Pharmacological treatment of attacks in juvenile migraine
© Springer-Verlag Italia 2004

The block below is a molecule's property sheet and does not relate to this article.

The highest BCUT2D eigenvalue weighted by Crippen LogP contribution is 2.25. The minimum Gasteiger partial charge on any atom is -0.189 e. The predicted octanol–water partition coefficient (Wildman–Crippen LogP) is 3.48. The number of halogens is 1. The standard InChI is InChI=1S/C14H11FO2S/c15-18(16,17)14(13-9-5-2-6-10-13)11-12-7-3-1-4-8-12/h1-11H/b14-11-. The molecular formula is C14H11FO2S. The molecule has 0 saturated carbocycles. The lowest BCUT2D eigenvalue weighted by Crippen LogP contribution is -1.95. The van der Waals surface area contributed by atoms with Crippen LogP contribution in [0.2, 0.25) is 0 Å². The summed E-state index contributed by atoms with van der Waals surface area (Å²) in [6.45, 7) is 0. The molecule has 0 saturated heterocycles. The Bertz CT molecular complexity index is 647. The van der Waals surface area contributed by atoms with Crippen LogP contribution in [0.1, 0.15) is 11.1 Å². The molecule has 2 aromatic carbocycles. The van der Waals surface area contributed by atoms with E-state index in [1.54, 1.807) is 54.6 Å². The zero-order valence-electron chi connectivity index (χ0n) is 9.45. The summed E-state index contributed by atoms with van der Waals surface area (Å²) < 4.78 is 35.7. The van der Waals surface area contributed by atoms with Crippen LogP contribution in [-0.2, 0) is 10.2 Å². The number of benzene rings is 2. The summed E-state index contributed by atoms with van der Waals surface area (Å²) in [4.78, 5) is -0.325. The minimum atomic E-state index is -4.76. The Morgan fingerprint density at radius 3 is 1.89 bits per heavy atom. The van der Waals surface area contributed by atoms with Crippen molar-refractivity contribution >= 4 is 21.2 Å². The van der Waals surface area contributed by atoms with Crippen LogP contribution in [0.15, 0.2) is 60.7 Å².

Although migraine is a common complaint in childhood and adolescence, there is a lack of controlled clinical studies regarding treatment. In the young patient, the pharmacological approach should be preceded by setting up non-pharmacological measures which include behavioural intervention. The sole use of symptomatic therapies should be limited to patients who complain of up to four partially or totally disabling attacks, or those who suffer from headache for more than 4 days per month. The therapeutic armamentarium includes non-specific symptomatic drugs, such as analgesics and non-steroidal anti-inflammatory drugs (NSAIDs), as well as anti-emetics and specific drugs, such as the triptans. Analgesics and NSAIDs are the most frequently used drugs in childhood and adolescence for the symptomatic treatment of migraine attacks of slight or moderate intensity. The first-choice drug for those under 12 years of age is acetaminophen. Among NSAIDs, two double-blind, randomized, placebo-controlled studies were conducted for ibuprofen, supporting its efficacy. In the past, ergot derivatives played an important role in the treatment of spontaneous migraine attacks, particularly in adults, but after the triptan revolution their role was strongly confined to a small number of patients. Although they are considered first-choice drugs for moderate and severe migraine attacks in adults, triptans are still under study in migraine patients under 18 years of age. The Health Ministry rules do not approve their use in patients under 18 years. They can only be given legally if the therapeutic plan for their use is previously approved by the Ethics Committee and after informed consent from the patient/parents. Promising results have been obtained, particularly for sumatriptan in nasal spray formulation as well as for zolmitriptan and rizatriptan, showing a high tolerability and safety profile.